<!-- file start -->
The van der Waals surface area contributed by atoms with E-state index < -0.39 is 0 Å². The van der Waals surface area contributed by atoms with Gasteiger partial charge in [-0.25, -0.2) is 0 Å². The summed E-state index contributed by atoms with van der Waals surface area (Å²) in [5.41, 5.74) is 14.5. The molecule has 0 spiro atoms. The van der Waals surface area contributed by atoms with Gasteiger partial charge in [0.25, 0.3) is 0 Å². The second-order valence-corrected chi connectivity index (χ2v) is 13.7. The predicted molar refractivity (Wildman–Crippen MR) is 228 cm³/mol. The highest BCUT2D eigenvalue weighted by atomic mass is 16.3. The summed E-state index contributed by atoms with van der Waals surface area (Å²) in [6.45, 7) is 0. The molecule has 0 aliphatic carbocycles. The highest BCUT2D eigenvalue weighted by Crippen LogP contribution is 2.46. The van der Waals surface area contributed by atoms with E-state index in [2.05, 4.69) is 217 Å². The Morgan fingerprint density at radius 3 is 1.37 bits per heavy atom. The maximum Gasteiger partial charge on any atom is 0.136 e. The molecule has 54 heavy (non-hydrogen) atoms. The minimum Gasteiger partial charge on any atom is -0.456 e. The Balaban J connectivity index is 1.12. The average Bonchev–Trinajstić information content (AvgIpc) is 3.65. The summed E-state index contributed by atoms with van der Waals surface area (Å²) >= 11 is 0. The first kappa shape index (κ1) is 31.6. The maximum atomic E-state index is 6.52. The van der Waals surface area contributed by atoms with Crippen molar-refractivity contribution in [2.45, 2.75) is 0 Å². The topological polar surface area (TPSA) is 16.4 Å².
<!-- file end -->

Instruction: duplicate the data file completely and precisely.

The van der Waals surface area contributed by atoms with E-state index < -0.39 is 0 Å². The van der Waals surface area contributed by atoms with Gasteiger partial charge in [-0.25, -0.2) is 0 Å². The summed E-state index contributed by atoms with van der Waals surface area (Å²) in [5.41, 5.74) is 14.5. The molecule has 0 spiro atoms. The van der Waals surface area contributed by atoms with Gasteiger partial charge in [0.25, 0.3) is 0 Å². The second-order valence-corrected chi connectivity index (χ2v) is 13.7. The predicted molar refractivity (Wildman–Crippen MR) is 228 cm³/mol. The highest BCUT2D eigenvalue weighted by atomic mass is 16.3. The summed E-state index contributed by atoms with van der Waals surface area (Å²) in [6.45, 7) is 0. The molecule has 0 aliphatic carbocycles. The highest BCUT2D eigenvalue weighted by Crippen LogP contribution is 2.46. The van der Waals surface area contributed by atoms with E-state index in [2.05, 4.69) is 217 Å². The Morgan fingerprint density at radius 3 is 1.37 bits per heavy atom. The maximum Gasteiger partial charge on any atom is 0.136 e. The molecule has 54 heavy (non-hydrogen) atoms. The minimum Gasteiger partial charge on any atom is -0.456 e. The Balaban J connectivity index is 1.12. The average Bonchev–Trinajstić information content (AvgIpc) is 3.65. The summed E-state index contributed by atoms with van der Waals surface area (Å²) >= 11 is 0. The first kappa shape index (κ1) is 31.6. The maximum atomic E-state index is 6.52. The van der Waals surface area contributed by atoms with Crippen molar-refractivity contribution in [2.45, 2.75) is 0 Å². The topological polar surface area (TPSA) is 16.4 Å².